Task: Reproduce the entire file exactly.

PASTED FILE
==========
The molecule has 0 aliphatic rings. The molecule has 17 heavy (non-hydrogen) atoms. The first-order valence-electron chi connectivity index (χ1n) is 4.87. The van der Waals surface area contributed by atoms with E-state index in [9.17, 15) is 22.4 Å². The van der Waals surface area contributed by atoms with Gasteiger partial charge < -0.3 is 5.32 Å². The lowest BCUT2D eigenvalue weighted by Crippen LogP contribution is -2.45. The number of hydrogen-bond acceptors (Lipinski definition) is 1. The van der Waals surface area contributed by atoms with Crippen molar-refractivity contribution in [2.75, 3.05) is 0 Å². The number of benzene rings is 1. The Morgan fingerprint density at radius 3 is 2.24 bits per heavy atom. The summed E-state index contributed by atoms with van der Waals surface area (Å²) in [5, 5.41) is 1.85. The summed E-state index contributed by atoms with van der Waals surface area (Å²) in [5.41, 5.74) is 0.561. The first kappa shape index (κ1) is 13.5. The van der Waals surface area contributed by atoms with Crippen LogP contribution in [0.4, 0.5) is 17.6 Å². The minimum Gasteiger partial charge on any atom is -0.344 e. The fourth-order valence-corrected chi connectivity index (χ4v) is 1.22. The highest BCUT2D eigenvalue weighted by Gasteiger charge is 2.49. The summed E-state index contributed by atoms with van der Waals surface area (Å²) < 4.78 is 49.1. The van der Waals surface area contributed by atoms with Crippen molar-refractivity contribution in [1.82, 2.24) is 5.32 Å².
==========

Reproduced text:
The molecule has 0 aliphatic rings. The molecule has 17 heavy (non-hydrogen) atoms. The first-order valence-electron chi connectivity index (χ1n) is 4.87. The van der Waals surface area contributed by atoms with E-state index in [9.17, 15) is 22.4 Å². The van der Waals surface area contributed by atoms with Gasteiger partial charge < -0.3 is 5.32 Å². The lowest BCUT2D eigenvalue weighted by Crippen LogP contribution is -2.45. The number of hydrogen-bond acceptors (Lipinski definition) is 1. The van der Waals surface area contributed by atoms with Crippen molar-refractivity contribution in [2.75, 3.05) is 0 Å². The number of benzene rings is 1. The Morgan fingerprint density at radius 3 is 2.24 bits per heavy atom. The summed E-state index contributed by atoms with van der Waals surface area (Å²) in [5, 5.41) is 1.85. The summed E-state index contributed by atoms with van der Waals surface area (Å²) in [5.41, 5.74) is 0.561. The first kappa shape index (κ1) is 13.5. The van der Waals surface area contributed by atoms with Crippen LogP contribution in [0.4, 0.5) is 17.6 Å². The minimum Gasteiger partial charge on any atom is -0.344 e. The fourth-order valence-corrected chi connectivity index (χ4v) is 1.22. The highest BCUT2D eigenvalue weighted by Gasteiger charge is 2.49. The summed E-state index contributed by atoms with van der Waals surface area (Å²) < 4.78 is 49.1. The van der Waals surface area contributed by atoms with Crippen molar-refractivity contribution in [1.82, 2.24) is 5.32 Å².